Play Live Radio
Next Up:
0:00 0:00
Available On Air Stations

Tribal Groups, House Dems Call For Creation Of Indian Affairs Cabinet Position

Julia Ritchey
Virgil Jonson, chair of the Utah Tribal Leaders Association,

A coalition of tribal groups and House Democrats are calling on the state to give Native Americans a better seat at the table when making policy decisions.

They’re asking the governor to elevate the director of the Division of Indian Affairs to a cabinet-level position — similar to neighboring states like Arizona and New Mexico.

Virgil Jonson, chairman of the Utah Tribal Leaders Association, said the Indian Affairs Division currently sits as a secondary level, beneath the state’s Department of Heritage and Arts.

“That’s not enough," he said at a press conference at the state Capitol on Tuesday. "I think that’s somewhat of a tokenism, if I can use that word. It doesn’t give enough significance — importance — for the Native Americans in the state of Utah.”

Rep. Mark Wheatley, D-Salt Lake, says he also plans to propose changing the Legislature’s Native American Liaison Committee to a standing committee. That would mean they could meet more frequently and help shape new legislation.


James Singer, a co-founder of the Utah League of Native American voters, said for too long, the state had disenfranchised tribes by not engaging with them on significant issues.

“Being kept away from the decision-making processes is a policy more befitting of the 19th century than the 21st," he said. "States and the federal government aren’t the only actors in federalism.”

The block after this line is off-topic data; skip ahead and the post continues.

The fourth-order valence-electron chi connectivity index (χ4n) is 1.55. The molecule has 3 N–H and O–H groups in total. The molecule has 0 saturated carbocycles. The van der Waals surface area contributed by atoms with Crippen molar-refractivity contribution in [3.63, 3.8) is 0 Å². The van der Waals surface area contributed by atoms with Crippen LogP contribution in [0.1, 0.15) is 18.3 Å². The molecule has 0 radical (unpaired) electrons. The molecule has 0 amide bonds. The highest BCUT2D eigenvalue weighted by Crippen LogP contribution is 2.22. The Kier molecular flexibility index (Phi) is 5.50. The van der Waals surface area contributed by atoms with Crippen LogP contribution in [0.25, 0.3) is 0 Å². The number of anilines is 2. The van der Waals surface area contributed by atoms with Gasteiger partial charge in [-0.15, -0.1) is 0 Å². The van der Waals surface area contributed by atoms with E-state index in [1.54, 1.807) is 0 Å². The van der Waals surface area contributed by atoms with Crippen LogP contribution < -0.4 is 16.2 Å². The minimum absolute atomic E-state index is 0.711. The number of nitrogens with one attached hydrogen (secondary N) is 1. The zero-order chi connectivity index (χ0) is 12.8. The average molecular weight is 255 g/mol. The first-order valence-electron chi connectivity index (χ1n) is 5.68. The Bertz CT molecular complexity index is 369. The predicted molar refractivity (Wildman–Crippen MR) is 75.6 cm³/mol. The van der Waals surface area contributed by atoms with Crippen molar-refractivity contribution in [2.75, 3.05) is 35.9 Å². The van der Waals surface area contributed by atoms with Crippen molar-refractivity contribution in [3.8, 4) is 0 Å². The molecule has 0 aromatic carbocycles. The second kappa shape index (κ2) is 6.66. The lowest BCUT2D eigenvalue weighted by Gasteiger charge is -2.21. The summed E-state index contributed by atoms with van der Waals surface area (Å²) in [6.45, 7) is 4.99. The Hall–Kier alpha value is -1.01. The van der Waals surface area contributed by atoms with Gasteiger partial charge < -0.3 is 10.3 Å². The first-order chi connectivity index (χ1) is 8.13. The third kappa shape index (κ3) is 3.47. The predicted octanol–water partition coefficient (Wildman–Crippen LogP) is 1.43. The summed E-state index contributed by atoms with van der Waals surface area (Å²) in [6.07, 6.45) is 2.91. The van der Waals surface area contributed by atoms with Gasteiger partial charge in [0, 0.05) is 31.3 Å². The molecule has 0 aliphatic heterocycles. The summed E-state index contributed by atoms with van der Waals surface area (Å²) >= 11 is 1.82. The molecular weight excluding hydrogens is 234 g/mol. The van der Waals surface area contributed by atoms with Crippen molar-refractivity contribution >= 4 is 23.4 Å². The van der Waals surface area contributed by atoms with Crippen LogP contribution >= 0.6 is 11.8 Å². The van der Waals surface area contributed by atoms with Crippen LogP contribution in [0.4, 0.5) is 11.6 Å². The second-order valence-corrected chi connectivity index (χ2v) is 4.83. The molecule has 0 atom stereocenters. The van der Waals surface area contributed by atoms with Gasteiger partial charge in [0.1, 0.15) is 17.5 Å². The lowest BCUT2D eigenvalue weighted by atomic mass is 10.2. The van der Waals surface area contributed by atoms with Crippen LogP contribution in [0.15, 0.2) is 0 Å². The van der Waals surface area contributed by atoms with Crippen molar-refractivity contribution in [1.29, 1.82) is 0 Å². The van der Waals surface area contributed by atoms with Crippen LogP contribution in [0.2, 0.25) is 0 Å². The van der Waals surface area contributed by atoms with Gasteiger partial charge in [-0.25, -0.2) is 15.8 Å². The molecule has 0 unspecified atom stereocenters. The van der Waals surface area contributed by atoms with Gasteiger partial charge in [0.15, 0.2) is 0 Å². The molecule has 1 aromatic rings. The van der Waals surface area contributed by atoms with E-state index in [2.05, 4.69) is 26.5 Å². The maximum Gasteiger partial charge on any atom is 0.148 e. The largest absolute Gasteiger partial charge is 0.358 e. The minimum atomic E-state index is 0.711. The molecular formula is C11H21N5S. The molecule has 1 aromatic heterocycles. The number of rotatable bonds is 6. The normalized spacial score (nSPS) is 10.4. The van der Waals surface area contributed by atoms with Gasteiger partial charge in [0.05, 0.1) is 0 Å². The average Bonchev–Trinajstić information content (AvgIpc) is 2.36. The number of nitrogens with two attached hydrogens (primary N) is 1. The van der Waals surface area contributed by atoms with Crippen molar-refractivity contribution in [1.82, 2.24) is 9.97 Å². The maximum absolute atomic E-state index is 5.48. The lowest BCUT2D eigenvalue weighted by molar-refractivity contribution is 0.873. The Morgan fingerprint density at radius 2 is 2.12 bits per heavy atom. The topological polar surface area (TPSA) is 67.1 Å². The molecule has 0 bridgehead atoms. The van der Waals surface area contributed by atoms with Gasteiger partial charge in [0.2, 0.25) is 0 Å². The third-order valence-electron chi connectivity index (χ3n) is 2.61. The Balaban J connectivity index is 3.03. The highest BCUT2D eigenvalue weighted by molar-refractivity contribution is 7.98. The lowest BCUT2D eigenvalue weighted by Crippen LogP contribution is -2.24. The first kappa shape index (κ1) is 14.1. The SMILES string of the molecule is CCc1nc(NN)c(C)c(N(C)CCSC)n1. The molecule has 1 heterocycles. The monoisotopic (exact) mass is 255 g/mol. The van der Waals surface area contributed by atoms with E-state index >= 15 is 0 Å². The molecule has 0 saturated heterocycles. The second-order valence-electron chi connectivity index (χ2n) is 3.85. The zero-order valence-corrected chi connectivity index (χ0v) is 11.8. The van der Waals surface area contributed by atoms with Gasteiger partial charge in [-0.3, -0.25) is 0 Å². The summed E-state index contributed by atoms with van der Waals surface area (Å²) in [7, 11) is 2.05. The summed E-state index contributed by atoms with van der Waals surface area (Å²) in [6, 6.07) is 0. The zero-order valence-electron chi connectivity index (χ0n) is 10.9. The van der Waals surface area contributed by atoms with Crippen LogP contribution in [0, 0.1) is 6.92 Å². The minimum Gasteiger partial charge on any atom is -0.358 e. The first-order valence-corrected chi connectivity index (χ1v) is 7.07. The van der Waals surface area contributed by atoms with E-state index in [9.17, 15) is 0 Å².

Julia joined KUER in 2016 after a year reporting at the NPR member station in Reno, Nev. During her stint, she covered battleground politics, school overcrowding, and any story that would take her to the crystal blue shores of Lake Tahoe. Her work earned her two regional Edward R. Murrow awards. Originally from the mountains of Western North Carolina, Julia graduated from UNC-Chapel Hill in 2008 with a degree in journalism. She’s worked as both a print and radio reporter in several states and several countries — from the 2008 Beijing Olympics to Dakar, Senegal. Her curiosity about the American West led her to take a spontaneous, one-way road trip to the Great Basin, where she intends to continue preaching the gospel of community journalism, public radio and podcasting. In her spare time, you’ll find her hanging with her beagle Bodhi, taking pictures of her food and watching Patrick Swayze movies.
KUER is listener-supported public radio. Support this work by making a donation today.